Monday, 28 January 2013
Run out of time
The weather report for the weekend was quite clear. On Saturday we would have a period of bright sun deteriorating through the afternoon as a rapid thaw and deep atlantic low moved in from the west to bring very wet and very windy weather overnight. By Sunday all this snow would be gone. Now, like most of us, I have a life; a life outside of being a photographer, a life that involves family, domestic responsibilities and fixing the plumbing. So I have to structure my time to take account of all the other stuff going on and try to juggle a work/life balance that still results in creative output, which I have to slot into the gaps that I have.
When I staggered out of bed on Saturday morning to behold a world transformed by sunshine, blue sky and snow, my first thoughts might well have been of hillwalking, winter landscapes, ice climbing or ski-mountaineering, but my 9 year old son wanted to go skiing in the park - what are you going to do? We went to the park of course.
I hadn't completely given up on the idea of a winter image however. I sent a text to my pal Steve Crook, a talented photographer in his own right, but more importantly for me, a willing volunteer for some of my schemes. I planned for a winter running shot in the late afternoon gloom before the rain came. I picked Steve up from his place at 3pm and headed for a local venue and already the weather was turning.
Part of the mission here was to fine tune some of my outdoor flash gear because I'm trying to sort out a system that is lightweight and compact enough to take on the mountain. It's difficult to know what to take when your aims are to produce the most creative images you can - you don't want to leave anything behind in case it proves vital - but you just can't carry that much weight on the hill. But more than that, I was looking for a better quality of light. I'm aware that often the flash we use on mountain shoots suffer from lack of decent light modifiers - umbrella, softbox or panel or whatever - because we don't take enough gear with us and the result is often hard, straight flash, with hard-edged shadows, hotspots, abrupt highlight/shadow transitions and harsh-white light colour.
I've learned to address some of these issues; I always take a shoot-thru brolly with me even though sometimes it's too windy to use it, all my flash guns have 1/4 grade CTO gels permantly fixed on board, along with diffuser domes. And I've been using lightweight nano stands to keep the weight down. But I've discovered a big problem - traditional lightstand designs just don't work on steep mountainsides! They are designed to sit on flat surfaces, not rocky slopes. So I'm out to see if I can adapt a tripod to do the job of a lightstand. Tripods are much more flexible and can deal with mountainsides.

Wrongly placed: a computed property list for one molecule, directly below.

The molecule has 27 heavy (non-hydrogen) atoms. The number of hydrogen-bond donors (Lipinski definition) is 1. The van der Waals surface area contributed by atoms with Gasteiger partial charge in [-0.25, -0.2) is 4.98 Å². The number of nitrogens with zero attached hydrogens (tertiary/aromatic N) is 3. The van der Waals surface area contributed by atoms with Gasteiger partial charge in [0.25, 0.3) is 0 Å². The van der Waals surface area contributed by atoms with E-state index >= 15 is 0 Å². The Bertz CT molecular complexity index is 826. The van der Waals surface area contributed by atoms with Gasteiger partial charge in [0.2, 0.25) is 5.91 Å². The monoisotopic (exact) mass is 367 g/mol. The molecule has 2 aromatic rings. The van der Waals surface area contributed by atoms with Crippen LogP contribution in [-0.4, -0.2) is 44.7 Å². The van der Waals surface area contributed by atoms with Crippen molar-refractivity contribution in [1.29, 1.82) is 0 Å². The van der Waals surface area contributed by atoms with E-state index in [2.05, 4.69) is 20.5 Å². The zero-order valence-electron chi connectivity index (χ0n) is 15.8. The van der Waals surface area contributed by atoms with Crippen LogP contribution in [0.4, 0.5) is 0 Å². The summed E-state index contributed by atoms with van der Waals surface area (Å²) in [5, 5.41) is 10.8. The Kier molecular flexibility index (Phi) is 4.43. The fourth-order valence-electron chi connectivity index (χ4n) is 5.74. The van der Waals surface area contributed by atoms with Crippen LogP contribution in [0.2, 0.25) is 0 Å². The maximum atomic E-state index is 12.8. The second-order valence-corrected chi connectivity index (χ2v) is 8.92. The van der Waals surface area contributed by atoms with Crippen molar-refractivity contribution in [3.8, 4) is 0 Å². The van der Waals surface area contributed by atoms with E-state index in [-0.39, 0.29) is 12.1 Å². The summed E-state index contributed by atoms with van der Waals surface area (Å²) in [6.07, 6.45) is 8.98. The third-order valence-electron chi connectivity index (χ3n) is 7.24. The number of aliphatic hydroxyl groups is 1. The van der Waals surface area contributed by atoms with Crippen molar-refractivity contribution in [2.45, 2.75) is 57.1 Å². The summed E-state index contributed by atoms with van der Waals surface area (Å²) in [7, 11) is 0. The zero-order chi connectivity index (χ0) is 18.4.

The problem with tripods is they don't normally go high enough to put a light overhead. I wanted to try and solve that problem by adapting a boom-arm from an old lightstand and putting that on the tripod, which was a Manfrotto 190 model. The next issue was the umbrella-in-the-wind drama and I was hoping to solve that one by swapping a brolly for a diffuser panel, which I hoped would be more flexible, less prone to wind and maybe also give a more natural, graduated light on the subjects. I didn't really know if this would work but I needed to try it and find out. So off we went.
Any thoughts I might have had about a nice sunset quality of light were hopelessly over optimistic. It was universally grey. The normal response to this is to dial in that tungsten balance thing and add CTO to the flash - the blue/orange look we've all become used to seeing. So that was my starting point for this picture. I quickly spotted the tree as an anchor for the shot and it had a little rocky ridge running down to it along which Steve could jog.
By this time I was getting a bit frustrated. My light wasn't working well, I was trying to shoot a decent running shot and keep the by-now persistant rain off the camera and then the PW's battery failed in the cold so I had to switch out the PW's and go to Nikon CLS instead (which worked). I think Steve had pretty cold feet by now and I'd sort of lost my motivation. Time to retreat and lick wounds I think.